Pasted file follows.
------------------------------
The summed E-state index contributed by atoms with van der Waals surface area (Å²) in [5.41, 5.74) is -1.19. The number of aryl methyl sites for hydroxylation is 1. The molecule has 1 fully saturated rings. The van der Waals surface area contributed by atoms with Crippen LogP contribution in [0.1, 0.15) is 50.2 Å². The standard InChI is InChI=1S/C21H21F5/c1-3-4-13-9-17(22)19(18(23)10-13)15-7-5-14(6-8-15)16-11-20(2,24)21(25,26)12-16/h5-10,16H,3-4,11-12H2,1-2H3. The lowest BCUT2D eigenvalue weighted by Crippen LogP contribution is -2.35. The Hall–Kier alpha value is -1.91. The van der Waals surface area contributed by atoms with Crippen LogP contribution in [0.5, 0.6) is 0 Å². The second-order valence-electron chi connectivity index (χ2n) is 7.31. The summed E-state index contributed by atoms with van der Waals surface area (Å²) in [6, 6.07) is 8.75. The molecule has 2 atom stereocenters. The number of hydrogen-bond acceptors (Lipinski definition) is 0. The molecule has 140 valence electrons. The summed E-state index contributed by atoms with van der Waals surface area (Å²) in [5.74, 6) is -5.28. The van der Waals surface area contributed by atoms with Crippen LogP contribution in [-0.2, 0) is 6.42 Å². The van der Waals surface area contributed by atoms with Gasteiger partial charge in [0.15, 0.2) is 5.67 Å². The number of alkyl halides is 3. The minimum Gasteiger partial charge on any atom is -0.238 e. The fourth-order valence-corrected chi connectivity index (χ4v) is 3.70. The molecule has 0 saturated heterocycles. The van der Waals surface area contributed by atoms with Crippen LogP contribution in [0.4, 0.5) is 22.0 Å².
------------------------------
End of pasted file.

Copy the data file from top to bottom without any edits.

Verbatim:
The summed E-state index contributed by atoms with van der Waals surface area (Å²) in [5.41, 5.74) is -1.19. The number of aryl methyl sites for hydroxylation is 1. The molecule has 1 fully saturated rings. The van der Waals surface area contributed by atoms with Crippen LogP contribution in [0.1, 0.15) is 50.2 Å². The standard InChI is InChI=1S/C21H21F5/c1-3-4-13-9-17(22)19(18(23)10-13)15-7-5-14(6-8-15)16-11-20(2,24)21(25,26)12-16/h5-10,16H,3-4,11-12H2,1-2H3. The lowest BCUT2D eigenvalue weighted by Crippen LogP contribution is -2.35. The Hall–Kier alpha value is -1.91. The van der Waals surface area contributed by atoms with Crippen LogP contribution in [0.5, 0.6) is 0 Å². The second-order valence-electron chi connectivity index (χ2n) is 7.31. The summed E-state index contributed by atoms with van der Waals surface area (Å²) in [6, 6.07) is 8.75. The molecule has 2 atom stereocenters. The number of hydrogen-bond acceptors (Lipinski definition) is 0. The molecule has 140 valence electrons. The summed E-state index contributed by atoms with van der Waals surface area (Å²) in [5.74, 6) is -5.28. The van der Waals surface area contributed by atoms with Crippen LogP contribution in [-0.2, 0) is 6.42 Å². The van der Waals surface area contributed by atoms with Gasteiger partial charge in [0.15, 0.2) is 5.67 Å². The number of alkyl halides is 3. The minimum Gasteiger partial charge on any atom is -0.238 e. The fourth-order valence-corrected chi connectivity index (χ4v) is 3.70. The molecule has 0 saturated heterocycles. The van der Waals surface area contributed by atoms with Crippen LogP contribution in [0.4, 0.5) is 22.0 Å².